Daily Grind articles are posted every Wednesday to provide an introduction into a day in the life of a college athlete and an example of time management skills.
Typically, student-athletes are recruited to score touchdowns, hit home runs, or sprint on a track; but what makes my experience unique is that I was recruited to fight with swords. My name is Firoz George, and I am a Saber Fencer for the University of North Carolina at Chapel Hill, and I am going to take you through a day in my life as a student-athlete.
I have morning classes every day, so I usually wake up around 8 am and immediately head to the dining hall to grab a quick breakfast. My go-to is typically bacon and eggs with fruit on the side. Then I start walking to my first class and on the way make a stop at the student-athlete fueling station. The fueling station is a place where athletes can get food for their day. Options include protein shakes, power bars, fruit, sandwiches, beef jerky, yogurt, and other snacks. While there, I usually stock up on some sandwiches and protein bars. This is essential for me because during the day I do not have time to eat lunch at the dining hall. I strategically have my classes scheduled back to back, so I have time to get ready for practice afterwards.
After my classes, I head over to the fencing gym where I meet with the Saber Coach for a private training session. Private fencing lessons are one-on-one training sessions where fencers have the opportunity to work with their coaches on their footwork, blade technique, and tactics for bouts (fencing matches). It allows coaches to identify small details that the fencers need to fix. I am required to have two of these training sessions a week.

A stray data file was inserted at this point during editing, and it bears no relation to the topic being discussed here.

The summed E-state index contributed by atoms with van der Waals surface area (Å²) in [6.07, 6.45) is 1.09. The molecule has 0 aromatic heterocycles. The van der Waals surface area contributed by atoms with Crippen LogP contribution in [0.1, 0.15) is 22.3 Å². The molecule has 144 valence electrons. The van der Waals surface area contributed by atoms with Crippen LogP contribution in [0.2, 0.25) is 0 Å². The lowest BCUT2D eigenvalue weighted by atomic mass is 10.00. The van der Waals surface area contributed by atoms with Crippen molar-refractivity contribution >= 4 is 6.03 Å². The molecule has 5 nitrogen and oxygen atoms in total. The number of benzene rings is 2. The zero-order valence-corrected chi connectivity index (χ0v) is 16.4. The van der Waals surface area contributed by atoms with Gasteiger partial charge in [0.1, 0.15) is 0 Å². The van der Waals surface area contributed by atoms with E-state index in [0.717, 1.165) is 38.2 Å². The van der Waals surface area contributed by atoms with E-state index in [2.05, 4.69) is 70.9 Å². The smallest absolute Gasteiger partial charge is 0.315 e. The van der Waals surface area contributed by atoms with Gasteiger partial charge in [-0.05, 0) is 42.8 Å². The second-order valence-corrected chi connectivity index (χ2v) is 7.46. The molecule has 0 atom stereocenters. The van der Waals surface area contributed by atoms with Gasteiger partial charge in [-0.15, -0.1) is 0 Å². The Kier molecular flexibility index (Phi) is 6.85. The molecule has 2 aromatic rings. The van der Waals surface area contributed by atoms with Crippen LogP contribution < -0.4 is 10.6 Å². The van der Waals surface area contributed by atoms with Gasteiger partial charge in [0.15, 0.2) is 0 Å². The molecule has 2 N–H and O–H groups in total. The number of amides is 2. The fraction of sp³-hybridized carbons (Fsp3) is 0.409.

When I finish my private lesson, I usually have some time before our team lift, so I stretch or roll myself out to stay loose. I also sometimes go to our team trainers for treatments. I have bad knees so at treatments I usually do exercises that focus on strengthening them, but many of my teammates also go to get taped up or receive cupping. Cupping is a therapy in which heated glass cups are applied to the skin along the meridians of the body, creating suction as a way of stimulating the flow of energy. After the lift, my team and I go back to the fencing gym to begin our regular team practice. We only lift two to three times a week, so some days we have longer practices than others.
Our practices usually end around 6 pm and afterwards my teammates, and I get dinner together. If it is the end of the practice week, I typically take an ice bath as well. It initially feels like i’m going to turn into an icicle, but it is worth it because it immediately reduces the swelling while flushing lactic acid out of my body. When I am done, I head back to my dorm to shower and then go to either the student-athlete academic center or the library to finish my homework.
I usually get back to my dorm around 12 am, and I pass out in a couple of seconds of my foot entering the room. I wake up early in the morning just to do the same thing over again. We do get rest days, and those are the best because we can relax or catch up on school work.
Being a student-athlete is a huge commitment, but I have found it to be super rewarding as well. I have had so much fun being on a team, created great friendships and compete at the collegiate level. I would not trade it for anything in the world.
For the high school student-athletes, I hope this gives you some insight on what it takes to be a Saber Fencer at the college level. Stay focused and work hard.
* Originally published on November 15, 2018, by Firoz George